Tim Gomez
Former Contributor


Me and Orson Welles

I’ll come right out and say it: Richard Linklater is better than Me and Orson Welles. Sure, the indie superstar and inspiration to many a director (including Kevin Smith) is responsible for quite a few mainstream movies, but none have ever been so boring and lifeless as this film. School of Rock had Jack Black and a group of endlessly loveable kids.

Astro Boy

Astro Boy begins with animation that’s clearly an homage to the old Disney shorts we used to watch as kids. The informational kind. The ones that would tell us how cars worked and about the amazing future we had ahead of us. While it’s a clever tool that, through exposition, helps to inform us enough to enter the story that’s about to be told, it’s done at only a fraction of the quality of those Disney shorts. And that turns out to be the case for all of Astro Boy. The movie is a retread of many great children’s stories, jokes, and plot devices, but it’s not a quality retread. Instead, it’s executed lazily and in many cases, unusually. It’s like a robot that just doesn’t work that well, even though it’s made up of pieces from all of the most expensive, fancy robots on the market.

Capitalism: A Love Story

It’s easy to write off Michael Moore as a Democratic pundit, in the same category as dudes like Al Franken and Kurt Olbermann. And sure, with films like Fahrenheit 9/11 and Bowling for Columbine under his belt, it was a fair accusation. But Capitalism: A Love Story reaffirms, as Sicko did before it, that Moore is a man of the people

Brief Interviews with Hideous Men

David Foster Wallace’s short story, “Brief Interviews with Hideous Men” presents John Krasinski, writer/director/actor/all-around-good-guy, with a problem. Although the dialogue on the page offers an actor an array of layers, comedy, and heart, the material isn’t necessarily film-friendly, so he’s left with a flick that feels more suited for the stage than the screen. The conversations are completely one-sided and written less from the perspective of real people and more from the psyche of the genius that was Wallace, a man with a keen insight into the human mind but most of all, his own.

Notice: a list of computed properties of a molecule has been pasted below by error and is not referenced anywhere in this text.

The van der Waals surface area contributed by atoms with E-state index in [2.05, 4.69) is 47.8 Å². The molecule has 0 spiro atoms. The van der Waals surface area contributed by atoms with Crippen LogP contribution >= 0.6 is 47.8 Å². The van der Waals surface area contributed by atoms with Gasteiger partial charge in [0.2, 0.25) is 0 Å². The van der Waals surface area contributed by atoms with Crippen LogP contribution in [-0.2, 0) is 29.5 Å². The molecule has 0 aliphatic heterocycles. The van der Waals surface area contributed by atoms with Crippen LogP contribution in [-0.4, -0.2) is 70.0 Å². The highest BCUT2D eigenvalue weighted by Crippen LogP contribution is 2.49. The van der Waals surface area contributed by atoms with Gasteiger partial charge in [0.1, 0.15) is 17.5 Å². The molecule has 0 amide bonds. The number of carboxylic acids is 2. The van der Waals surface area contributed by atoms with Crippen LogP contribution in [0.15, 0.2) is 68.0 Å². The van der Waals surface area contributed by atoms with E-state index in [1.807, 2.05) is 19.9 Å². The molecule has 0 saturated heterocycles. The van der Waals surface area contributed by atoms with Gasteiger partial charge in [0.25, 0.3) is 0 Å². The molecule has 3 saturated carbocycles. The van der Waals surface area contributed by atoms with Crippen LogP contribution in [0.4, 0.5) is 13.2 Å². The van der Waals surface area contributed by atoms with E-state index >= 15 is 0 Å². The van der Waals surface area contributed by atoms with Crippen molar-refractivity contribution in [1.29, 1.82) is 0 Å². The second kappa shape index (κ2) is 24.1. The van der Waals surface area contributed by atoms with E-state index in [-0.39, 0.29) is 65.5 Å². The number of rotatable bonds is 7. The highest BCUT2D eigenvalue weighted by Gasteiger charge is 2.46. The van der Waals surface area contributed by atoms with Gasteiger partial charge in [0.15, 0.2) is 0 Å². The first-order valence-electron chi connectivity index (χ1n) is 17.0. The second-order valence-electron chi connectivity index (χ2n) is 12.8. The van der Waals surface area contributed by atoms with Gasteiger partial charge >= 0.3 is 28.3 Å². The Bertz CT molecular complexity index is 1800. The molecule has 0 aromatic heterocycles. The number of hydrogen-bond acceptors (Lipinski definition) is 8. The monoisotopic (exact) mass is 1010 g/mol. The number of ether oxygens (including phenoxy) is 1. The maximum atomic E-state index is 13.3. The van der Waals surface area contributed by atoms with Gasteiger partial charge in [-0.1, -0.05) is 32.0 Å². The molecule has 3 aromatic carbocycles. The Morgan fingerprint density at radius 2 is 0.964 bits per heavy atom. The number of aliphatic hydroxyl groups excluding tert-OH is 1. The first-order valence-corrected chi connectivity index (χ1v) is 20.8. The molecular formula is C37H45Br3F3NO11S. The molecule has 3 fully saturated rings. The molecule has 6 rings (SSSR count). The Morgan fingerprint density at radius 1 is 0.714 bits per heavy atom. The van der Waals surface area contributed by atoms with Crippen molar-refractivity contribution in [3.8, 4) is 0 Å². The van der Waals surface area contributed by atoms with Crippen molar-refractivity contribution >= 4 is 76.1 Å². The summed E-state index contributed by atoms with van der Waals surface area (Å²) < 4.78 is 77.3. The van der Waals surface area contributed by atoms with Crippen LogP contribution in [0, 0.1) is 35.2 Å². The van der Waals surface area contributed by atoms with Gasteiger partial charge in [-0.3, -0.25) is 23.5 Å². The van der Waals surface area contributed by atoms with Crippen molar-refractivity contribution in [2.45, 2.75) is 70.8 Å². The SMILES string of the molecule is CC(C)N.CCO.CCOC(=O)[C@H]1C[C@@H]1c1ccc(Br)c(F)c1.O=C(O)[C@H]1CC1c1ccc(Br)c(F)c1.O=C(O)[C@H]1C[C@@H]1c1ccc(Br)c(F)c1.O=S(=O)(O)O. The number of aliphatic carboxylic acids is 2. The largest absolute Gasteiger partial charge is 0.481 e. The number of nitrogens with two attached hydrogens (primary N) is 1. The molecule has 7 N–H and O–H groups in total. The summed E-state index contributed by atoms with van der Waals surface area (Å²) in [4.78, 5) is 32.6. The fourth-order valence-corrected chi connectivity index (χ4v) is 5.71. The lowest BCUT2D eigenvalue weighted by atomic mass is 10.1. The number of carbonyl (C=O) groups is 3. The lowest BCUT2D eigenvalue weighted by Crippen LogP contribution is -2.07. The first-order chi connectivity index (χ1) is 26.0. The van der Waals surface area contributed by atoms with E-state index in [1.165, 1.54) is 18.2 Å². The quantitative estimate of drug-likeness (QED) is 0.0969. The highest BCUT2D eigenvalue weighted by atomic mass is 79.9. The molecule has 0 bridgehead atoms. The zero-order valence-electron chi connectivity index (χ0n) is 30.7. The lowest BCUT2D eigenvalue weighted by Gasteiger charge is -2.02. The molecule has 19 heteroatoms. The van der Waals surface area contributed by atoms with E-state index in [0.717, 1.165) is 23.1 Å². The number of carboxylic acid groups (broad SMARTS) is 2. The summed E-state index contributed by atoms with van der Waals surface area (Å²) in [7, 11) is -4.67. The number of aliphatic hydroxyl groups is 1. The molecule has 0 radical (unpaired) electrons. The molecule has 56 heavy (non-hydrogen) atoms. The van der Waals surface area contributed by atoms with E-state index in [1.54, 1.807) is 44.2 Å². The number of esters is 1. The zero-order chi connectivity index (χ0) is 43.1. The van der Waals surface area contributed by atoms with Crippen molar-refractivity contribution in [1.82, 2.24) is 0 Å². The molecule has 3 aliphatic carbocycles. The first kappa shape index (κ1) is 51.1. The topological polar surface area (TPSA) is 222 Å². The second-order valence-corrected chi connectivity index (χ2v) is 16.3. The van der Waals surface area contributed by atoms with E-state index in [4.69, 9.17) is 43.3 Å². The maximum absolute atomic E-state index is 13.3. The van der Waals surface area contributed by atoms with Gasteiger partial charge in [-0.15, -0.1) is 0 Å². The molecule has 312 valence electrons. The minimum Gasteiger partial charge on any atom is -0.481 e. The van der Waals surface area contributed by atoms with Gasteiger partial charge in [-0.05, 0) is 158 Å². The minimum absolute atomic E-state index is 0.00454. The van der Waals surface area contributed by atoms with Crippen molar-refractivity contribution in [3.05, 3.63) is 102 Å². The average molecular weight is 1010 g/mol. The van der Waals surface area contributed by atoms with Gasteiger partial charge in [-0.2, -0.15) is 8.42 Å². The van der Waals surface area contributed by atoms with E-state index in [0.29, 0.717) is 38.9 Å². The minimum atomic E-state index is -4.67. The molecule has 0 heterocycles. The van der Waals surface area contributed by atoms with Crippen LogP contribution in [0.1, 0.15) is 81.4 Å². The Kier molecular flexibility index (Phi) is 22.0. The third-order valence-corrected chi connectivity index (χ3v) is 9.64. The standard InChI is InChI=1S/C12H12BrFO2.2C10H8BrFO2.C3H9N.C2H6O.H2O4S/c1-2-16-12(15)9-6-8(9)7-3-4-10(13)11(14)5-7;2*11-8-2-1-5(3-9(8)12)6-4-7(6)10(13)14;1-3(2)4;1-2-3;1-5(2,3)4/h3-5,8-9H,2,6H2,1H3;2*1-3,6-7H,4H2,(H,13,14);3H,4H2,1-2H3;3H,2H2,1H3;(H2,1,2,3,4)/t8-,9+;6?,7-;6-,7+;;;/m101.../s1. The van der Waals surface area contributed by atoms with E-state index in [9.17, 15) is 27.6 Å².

Had I owned a copy of Final Draft and not been obsessed with terrible poetry, Bandslam may have been the type of movie I would’ve made when I was 15. Somewhat of a fantasy, Bandslam is about an awkward, outcast kid who’s somehow able to convince two ridiculously gorgeous girls that he’s cool because of his dork-level knowledge of music.


Orphan deserves four stars. Not because it’s good, quite the opposite actually. There should be a different scale for Orphan, a scale that would include films like Feardotcom, Pearl Harbor, and probably Transformers 2, movies that are laughably bad, that almost seem to go out of their way to be truly over the top and dreadful. They shouldn’t get graded on the same merits as films like The Departed (which actually may come back later in this review, oddly enough).


Sam Bell is nearing the end of his contract with Lunar. He's been a faithful employee for 3 long years. His home has been Selene, a moon base where he has spent his days alone, mining Helium 3. The precious gas holds the key to reversing the Earth's energy crisis.

LAFF: Make Believe Review

Just the other night, I was bowling with some high school kids I’m working with in a summer program. One of the girls decided to show some of the other kids a couple of card tricks she knew

LAFF: Waiting For Superman Review

Michelle Rhee is a storm in an education system that needs an El Niño. Brought in as the DC Public Schools Chancellor in 1997, Rhee has been a controversial figure from the beginning